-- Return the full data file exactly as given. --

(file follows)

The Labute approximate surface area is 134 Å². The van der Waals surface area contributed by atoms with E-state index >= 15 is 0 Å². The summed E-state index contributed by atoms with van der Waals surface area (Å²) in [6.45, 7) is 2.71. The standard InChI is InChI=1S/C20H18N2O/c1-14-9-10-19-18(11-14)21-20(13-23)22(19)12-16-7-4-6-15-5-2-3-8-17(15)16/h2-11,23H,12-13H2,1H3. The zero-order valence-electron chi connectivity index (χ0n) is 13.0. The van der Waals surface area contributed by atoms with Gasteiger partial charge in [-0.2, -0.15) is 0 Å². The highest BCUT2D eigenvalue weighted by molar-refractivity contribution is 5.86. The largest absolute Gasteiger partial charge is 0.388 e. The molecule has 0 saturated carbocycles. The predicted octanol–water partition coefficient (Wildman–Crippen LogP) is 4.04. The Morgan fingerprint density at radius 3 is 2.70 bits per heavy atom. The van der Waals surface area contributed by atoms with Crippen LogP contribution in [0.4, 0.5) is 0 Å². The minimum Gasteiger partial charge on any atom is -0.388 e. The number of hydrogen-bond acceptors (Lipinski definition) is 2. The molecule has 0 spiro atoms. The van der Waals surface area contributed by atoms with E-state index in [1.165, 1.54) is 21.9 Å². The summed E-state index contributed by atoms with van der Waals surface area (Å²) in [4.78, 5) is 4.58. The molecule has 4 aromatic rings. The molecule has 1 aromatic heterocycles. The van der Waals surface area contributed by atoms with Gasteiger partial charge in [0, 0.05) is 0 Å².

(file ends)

The Labute approximate surface area is 134 Å². The van der Waals surface area contributed by atoms with E-state index >= 15 is 0 Å². The summed E-state index contributed by atoms with van der Waals surface area (Å²) in [6.45, 7) is 2.71. The standard InChI is InChI=1S/C20H18N2O/c1-14-9-10-19-18(11-14)21-20(13-23)22(19)12-16-7-4-6-15-5-2-3-8-17(15)16/h2-11,23H,12-13H2,1H3. The zero-order valence-electron chi connectivity index (χ0n) is 13.0. The van der Waals surface area contributed by atoms with Gasteiger partial charge in [-0.2, -0.15) is 0 Å². The highest BCUT2D eigenvalue weighted by molar-refractivity contribution is 5.86. The largest absolute Gasteiger partial charge is 0.388 e. The molecule has 0 saturated carbocycles. The predicted octanol–water partition coefficient (Wildman–Crippen LogP) is 4.04. The Morgan fingerprint density at radius 3 is 2.70 bits per heavy atom. The van der Waals surface area contributed by atoms with Crippen LogP contribution in [0.4, 0.5) is 0 Å². The minimum Gasteiger partial charge on any atom is -0.388 e. The number of hydrogen-bond acceptors (Lipinski definition) is 2. The molecule has 0 spiro atoms. The van der Waals surface area contributed by atoms with E-state index in [1.165, 1.54) is 21.9 Å². The summed E-state index contributed by atoms with van der Waals surface area (Å²) in [4.78, 5) is 4.58. The molecule has 4 aromatic rings. The molecule has 1 aromatic heterocycles. The van der Waals surface area contributed by atoms with Gasteiger partial charge in [0, 0.05) is 0 Å².